Champions Crowned in Nashville
By Kele Perkins   
May 16, 2012
The 2012 Elementary (K-6) National Championships, the last of the spring triumvirate of scholastic nationals, have come to a close.  It was quite a weekend for American chess fans, who could almost simultaneously follow the World Championship match between Vishy Anand and Boris Gelfand, catch live coverage of Hikaru Nakamura taking the lead at the US Championship, switch over to Anna Zatonskih in the US Women’s Championship, and still have four scholastic championship sections in Nashville to follow.  Inspiration was easy to find, with the ever-positive former Women’s World Champion Alexandra Kosteniuk dropping by for book signings, photos, and autographs.

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GM Alexandra Kosteniuk, Photo chessblog.com

K-1 Championship:  Perfection Required  
As usual, this massive section of almost 300 players was the largest in the event, and run at a slightly faster time control (G/90) than the other championship sections.  In other ways, this year’s K-1 was rather unusual.  For example, in neither the 2010 nor the 2011 Elementary Nationals did the K-1 Championship section have a single player with a supplement rating over 1500.  

In 2012, there were four such players coming in as favorites:  1st graders such as top seed Kevin Chor (AZ), Atreya Vaidya (TX), and tactical wunderkind Milind Maiti (northern CA), along with kindergarten phenom Harry Wang (TX).  Alas, all four suffered defeats, two of which were delivered by Teoma Zhigulin (NY), who jumped out to 6-0 alongside home-state talent Logan Wu (TN).  Zhigulin defeated Chor and Rishith Susarla (northern CA) to earn his shot at the title.  Keeping up with them was Anthony He (WA), whose 896 USCF supplement rating contrasted sharply with his Northwest Scholastic (NWSRS) rating of 1527.  He beat Maiti in the 2nd round in an unusually early matchup of top players and overcame the challenge of a couple of strong Illinois contenders, Stefan Musikic and Pierce McDade, on his way to the 1st-place trophy on tiebreaks.  Wu’s path to the co-championship was no less difficult, as he had to get past 1st grade national champion Aryaman Bansal (TX) before slowing down Zhigulin.  As in 2011, when Aydin Turgut (IL) and Ben Rood (northern CA) ran the table with perfect 7-0 scores, He and Wu both proved themselves  worthy champions.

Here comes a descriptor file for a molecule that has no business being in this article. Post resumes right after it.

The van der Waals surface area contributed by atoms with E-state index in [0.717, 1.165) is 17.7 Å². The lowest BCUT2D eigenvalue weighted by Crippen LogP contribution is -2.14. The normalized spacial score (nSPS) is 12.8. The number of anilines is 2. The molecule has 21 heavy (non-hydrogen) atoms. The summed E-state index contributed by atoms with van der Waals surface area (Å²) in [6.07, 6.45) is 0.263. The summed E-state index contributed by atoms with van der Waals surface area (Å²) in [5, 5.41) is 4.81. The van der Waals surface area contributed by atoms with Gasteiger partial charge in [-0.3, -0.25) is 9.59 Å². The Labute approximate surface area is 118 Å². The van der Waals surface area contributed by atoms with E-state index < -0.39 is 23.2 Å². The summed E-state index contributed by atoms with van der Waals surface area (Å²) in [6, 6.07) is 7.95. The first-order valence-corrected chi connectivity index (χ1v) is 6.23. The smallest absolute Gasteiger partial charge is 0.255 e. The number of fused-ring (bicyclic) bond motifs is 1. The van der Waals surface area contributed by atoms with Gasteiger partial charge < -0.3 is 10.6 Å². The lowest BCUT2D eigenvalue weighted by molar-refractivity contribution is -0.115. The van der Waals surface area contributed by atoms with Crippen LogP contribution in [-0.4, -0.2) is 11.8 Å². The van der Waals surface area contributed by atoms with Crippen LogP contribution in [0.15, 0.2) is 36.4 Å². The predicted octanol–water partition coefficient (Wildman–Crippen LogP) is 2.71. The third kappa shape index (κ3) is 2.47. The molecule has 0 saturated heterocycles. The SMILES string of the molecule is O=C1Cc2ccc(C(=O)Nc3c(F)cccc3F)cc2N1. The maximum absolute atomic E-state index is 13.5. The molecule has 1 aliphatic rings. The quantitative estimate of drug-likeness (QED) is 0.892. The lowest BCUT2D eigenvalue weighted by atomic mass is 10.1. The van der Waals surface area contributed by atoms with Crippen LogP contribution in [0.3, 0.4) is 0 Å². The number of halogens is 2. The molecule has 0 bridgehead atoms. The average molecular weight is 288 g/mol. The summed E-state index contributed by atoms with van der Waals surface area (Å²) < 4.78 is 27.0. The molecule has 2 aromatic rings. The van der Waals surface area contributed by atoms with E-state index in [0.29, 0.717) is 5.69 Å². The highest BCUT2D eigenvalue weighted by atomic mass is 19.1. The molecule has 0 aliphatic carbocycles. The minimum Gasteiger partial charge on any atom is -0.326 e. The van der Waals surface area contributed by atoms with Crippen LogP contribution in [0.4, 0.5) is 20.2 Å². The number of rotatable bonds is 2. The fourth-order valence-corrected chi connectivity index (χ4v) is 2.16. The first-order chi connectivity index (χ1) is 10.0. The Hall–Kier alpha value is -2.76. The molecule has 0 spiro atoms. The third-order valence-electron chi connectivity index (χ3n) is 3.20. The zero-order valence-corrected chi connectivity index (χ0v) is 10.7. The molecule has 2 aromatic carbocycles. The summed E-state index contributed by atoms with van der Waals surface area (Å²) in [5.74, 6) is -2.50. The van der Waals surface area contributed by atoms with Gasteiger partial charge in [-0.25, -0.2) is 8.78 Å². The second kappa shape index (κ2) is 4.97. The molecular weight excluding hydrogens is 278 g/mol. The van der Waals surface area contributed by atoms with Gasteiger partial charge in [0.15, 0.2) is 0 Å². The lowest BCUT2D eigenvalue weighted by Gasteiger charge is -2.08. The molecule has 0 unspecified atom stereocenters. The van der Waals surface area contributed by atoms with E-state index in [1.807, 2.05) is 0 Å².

K-3 Championship:  Pre-Tourney Favorites Stake Claims 
With about 260 participants, this section was slightly smaller than the K-1.  However, the talent pool was no less impressive.  Second grade co-champions Christopher Shen (OH) and Corwin Cheung (NY) came to play, and former K-1 champions Turgut, Rood, and Praveer Sharan (OR) returned to the Elementary Nationals one section higher.  Chase Frutos (TX) and Jason Tang (MA) came in as solid 1700s.  New York was already well-represented by Justin Chen, Hudson Beaudoin, and  Daniel Levkov.  But at the top of the advance entries list was 3rd grader Marcus Miyasaka (NY), a two-time national grade-level champion whose rating recently surpassed 1900.  Listed just below him were brothers and Class A players Tan and Trung Nguyen, accompanied by Akshita Gorti, Bryant Loh, and Kevin Zhang – all five from Virginia.  While Tan Nguyen had already made respectable showings in previous national championships, a national title had thus far eluded him. 

But over the last several months, he underwent a startling increase in playing strength.  Coming into the event, his supplement rating of 1845 was more than 100 points ahead of the next-highest-rated 2nd grader, and he had already scalped a USCF master  – twice before his 8th birthday, a feat unmatched even by World Youth Under 8 Champion Awonder Liang.  Both Tan Nguyen and Miyasaka appeared to breeze through the early rounds before having to settle for draws against Beaudoin and Shen, respectively.  The final round saw Miyasaka win with Black against Levkov and Tan Nguyen converting with White against Shen, to win the 1st place trophy on tiebreaks.   Both winners finished with 6.5 out of 7 points.  Beaudoin only needed one more win to become one of the co-champions, but was perhaps unlucky to have to face Trung Nguyen after drawing his brother Tan two rounds earlier, and lost with White.  For the most part, then, the ratings list was a decent indicator of the eventual outcome in this section, and congratulations are due to the new champions.